South Carolina House approves bill removing Confederate flag

South Carolina House approves bill removing Confederate flag

COLUMBIA, SC (WIS/AP) - House members returned after an almost two-hour recess for caucus meetings in an effort to find a way out from under a glut of over 60 amendments that slowed debate on a bill that would remove the Confederate flag from the State House grounds and place it in the Confederate Relic Room at the State Museum.

The bill, which fully passed the Senate earlier in the week without any amendments, is in the House on second reading. During this time, House members can propose amendments of their own to be added to the bill.

At last check, more than 60 amendments were filed to the bill. At least one House member, Rep. Mike Pitts, proposed 26 amendments before removing most of them. However, 23 amendments were quickly added to the bill. Most of those amendments ask to remove other individual monuments from the State House grounds.

During second reading, the amendment's creator and any other House member can speak about the amendments for 20 minutes a piece.

Pitts said he could use the amendments to bring debate on the bill to a "grinding halt."

"It doesn't take votes to bring it to a grinding halt, it takes supporters to bring it to a grinding halt, which means people standing in there talking about the issue, on and on and on," Pitts said.

Mobile users, tap here to view Pitts' amendments.

However, Pitts said he was willing to remove the flag, but wants something else in its place.

"I'm willing to move that flag at some point if it causes a twinge in the hearts of my friends," Pitts said. "But I'll ask for something in return."

Pitts' proposal to redesign the fence around the flagpole where the rebel banner flies. The redesign would honor Stand Watie, a leader of the Cherokee nation who rose to the rank of brigadier general in the Confederacy. It was defeated on a 90-29 vote. There were six more amendments on the desk after more than two dozen were withdrawn.

House Minority Leader Todd Rutherford is looking to get a clean bill through the Lower Chamber in honor of Sen. Clementa Pinckney, whose death in a racially-charged shooting in Charleston sparked renewed debate on the flag.

"We want to honor the legacy of our fallen comrade and have a clean bill," Rutherford said.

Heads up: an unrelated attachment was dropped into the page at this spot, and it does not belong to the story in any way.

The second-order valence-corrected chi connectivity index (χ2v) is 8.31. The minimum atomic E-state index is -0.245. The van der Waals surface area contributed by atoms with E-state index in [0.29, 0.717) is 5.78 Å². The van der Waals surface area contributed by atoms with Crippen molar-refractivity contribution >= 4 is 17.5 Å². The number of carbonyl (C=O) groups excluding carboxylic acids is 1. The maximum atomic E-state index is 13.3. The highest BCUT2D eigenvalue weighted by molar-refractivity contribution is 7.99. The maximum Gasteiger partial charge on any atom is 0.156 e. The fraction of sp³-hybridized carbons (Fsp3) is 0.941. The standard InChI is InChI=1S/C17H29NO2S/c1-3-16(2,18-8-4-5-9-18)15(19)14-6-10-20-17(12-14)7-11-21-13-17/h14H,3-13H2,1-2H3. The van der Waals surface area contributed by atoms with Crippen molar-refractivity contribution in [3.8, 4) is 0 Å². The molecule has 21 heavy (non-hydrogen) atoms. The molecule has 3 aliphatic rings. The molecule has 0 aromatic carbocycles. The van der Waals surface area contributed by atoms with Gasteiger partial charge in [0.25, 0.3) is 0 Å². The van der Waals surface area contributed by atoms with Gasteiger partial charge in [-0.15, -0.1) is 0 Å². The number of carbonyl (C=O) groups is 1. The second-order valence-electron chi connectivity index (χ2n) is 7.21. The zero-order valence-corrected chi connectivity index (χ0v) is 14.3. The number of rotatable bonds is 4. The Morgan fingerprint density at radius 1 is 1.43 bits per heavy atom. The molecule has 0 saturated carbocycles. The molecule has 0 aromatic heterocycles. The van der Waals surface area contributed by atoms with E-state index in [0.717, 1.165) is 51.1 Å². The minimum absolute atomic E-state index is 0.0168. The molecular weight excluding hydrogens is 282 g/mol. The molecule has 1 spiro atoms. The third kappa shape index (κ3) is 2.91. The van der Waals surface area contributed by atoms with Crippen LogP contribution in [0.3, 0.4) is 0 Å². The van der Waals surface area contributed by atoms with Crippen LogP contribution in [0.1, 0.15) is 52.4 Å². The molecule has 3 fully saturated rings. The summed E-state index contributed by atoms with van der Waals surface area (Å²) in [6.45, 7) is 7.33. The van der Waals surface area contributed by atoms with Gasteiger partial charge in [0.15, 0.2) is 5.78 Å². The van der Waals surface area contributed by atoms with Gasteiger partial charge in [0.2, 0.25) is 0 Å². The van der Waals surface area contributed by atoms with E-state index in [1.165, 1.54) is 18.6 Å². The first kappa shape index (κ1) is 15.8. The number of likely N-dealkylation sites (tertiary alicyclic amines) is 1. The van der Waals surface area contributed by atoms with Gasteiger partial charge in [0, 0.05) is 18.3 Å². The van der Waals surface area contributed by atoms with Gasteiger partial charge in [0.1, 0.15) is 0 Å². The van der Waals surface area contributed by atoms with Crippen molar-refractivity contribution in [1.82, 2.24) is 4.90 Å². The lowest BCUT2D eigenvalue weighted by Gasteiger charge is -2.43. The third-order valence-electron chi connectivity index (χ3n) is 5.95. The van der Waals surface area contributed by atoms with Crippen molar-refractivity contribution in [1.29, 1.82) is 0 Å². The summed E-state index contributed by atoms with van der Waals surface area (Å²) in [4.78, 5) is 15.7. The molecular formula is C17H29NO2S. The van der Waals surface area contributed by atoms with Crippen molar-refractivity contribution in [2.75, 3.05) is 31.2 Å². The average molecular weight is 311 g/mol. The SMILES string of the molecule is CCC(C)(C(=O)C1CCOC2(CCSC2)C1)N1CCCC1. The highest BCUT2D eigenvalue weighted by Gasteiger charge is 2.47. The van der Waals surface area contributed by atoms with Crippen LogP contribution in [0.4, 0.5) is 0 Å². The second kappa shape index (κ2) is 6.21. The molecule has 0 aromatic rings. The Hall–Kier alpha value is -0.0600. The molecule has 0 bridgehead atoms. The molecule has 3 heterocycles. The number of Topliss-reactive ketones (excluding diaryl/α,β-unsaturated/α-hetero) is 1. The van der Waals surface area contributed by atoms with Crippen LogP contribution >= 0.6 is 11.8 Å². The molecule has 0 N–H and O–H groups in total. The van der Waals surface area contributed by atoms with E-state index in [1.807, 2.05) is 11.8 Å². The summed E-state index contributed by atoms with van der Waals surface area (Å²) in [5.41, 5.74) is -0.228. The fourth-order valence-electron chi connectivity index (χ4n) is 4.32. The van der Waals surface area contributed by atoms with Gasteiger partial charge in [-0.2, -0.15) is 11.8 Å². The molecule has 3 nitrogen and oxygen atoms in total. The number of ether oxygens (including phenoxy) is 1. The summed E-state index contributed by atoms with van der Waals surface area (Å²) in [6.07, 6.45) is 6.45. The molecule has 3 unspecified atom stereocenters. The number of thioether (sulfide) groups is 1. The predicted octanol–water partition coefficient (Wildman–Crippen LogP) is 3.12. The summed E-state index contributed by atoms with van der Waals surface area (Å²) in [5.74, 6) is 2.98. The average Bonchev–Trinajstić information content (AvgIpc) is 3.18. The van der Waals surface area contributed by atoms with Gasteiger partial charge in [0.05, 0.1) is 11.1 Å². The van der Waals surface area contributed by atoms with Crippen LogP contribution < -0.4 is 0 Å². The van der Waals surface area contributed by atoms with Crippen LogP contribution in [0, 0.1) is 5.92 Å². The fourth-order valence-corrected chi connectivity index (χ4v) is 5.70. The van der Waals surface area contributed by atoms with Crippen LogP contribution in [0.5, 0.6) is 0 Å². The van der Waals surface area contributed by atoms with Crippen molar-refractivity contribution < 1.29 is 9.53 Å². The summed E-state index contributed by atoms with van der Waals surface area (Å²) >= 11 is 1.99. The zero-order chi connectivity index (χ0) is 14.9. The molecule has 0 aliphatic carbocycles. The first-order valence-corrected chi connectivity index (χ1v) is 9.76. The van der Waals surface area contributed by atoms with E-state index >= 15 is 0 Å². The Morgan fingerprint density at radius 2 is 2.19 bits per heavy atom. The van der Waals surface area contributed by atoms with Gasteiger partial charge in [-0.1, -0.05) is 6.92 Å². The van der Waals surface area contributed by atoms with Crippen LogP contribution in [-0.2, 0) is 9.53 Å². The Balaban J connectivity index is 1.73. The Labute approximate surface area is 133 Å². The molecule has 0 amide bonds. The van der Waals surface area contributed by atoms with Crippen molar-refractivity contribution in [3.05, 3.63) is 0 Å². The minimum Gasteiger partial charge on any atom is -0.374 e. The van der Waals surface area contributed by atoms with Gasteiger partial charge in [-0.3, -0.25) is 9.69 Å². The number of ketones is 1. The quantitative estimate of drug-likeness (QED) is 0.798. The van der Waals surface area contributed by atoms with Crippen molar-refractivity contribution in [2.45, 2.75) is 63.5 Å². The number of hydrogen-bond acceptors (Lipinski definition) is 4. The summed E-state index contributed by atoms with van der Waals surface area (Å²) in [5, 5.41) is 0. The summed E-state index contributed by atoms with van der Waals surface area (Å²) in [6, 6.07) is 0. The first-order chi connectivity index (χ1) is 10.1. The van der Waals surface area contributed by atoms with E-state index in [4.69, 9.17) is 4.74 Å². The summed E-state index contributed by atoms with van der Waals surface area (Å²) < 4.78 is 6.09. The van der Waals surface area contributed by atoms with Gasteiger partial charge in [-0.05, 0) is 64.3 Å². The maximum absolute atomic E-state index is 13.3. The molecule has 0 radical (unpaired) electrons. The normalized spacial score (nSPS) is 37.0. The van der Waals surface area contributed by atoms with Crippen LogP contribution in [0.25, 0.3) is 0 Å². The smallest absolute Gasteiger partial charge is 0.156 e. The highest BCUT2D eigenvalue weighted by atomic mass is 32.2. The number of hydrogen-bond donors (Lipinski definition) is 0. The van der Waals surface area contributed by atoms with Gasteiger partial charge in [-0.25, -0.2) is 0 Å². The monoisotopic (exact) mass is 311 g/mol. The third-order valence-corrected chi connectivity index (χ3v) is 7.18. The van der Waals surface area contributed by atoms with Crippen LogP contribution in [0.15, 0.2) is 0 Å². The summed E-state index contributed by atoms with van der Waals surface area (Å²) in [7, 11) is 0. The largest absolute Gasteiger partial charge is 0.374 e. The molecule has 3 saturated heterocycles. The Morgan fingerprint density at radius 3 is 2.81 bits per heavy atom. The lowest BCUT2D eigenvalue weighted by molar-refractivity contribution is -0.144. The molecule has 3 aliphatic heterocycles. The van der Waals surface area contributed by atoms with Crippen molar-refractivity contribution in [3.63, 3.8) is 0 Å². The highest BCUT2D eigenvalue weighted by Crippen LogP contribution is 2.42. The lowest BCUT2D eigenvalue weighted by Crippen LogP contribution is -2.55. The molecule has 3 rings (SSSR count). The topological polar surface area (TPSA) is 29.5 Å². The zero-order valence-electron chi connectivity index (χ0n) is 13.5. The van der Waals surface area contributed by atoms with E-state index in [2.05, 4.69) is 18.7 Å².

Rutherford said that most of the lawmakers have been in agreement regardless of what aisle they're seated on.

"I can tell you that a number of Democrats and Republicans are on the same page," Rutherford said. "There are obviously some outliers -- we have 124 members -- each one has the opportunity to have their say and we're going to allow them to do that. What we will have is a good debate. We look forward to that and we look forward to talking about the flag. "

Compromise or no compromise, the bill still must receive a two-thirds majority in the House on second and third reading. If the bill passes the House with amendments, it immediately heads back to the Senate. The Senate would then have to give approval to those changes, but if they don't, then it heads back to the House once again.

If the bill passes as-is, the bill could be on Gov. Nikki Haley's desk by Thursday afternoon.

Lawmakers say they are ready for a long day, but over two-thirds of representatives say they support the bill as-is.

A series of amendments by Rep. Mike Pitts to take down each individual monument at the South Carolina Capitol have been ruled out of order by House Speaker Jay Lucas.

Lucas said the only matters that could be taken up have to deal directly with the Confederate flag that flies beside a monument to Confederate soldiers on the front lawn of the Statehouse.

Pitts was asking for a vote to get rid of statues honoring the late U.S. Sen. Strom Thurmond, soldiers from the Spanish-American War, Confederate Gen. Wade Hampton and the memorial to African-Americans built as part of the 2000 compromise that took the Confederate flag off the Statehouse dome.

"I'm starting to know how Lee felt at Appomattox," Pitts said, referring to the place where Confederate Gen. Robert E. Lee surrendered his Army at the end of the Civil War.

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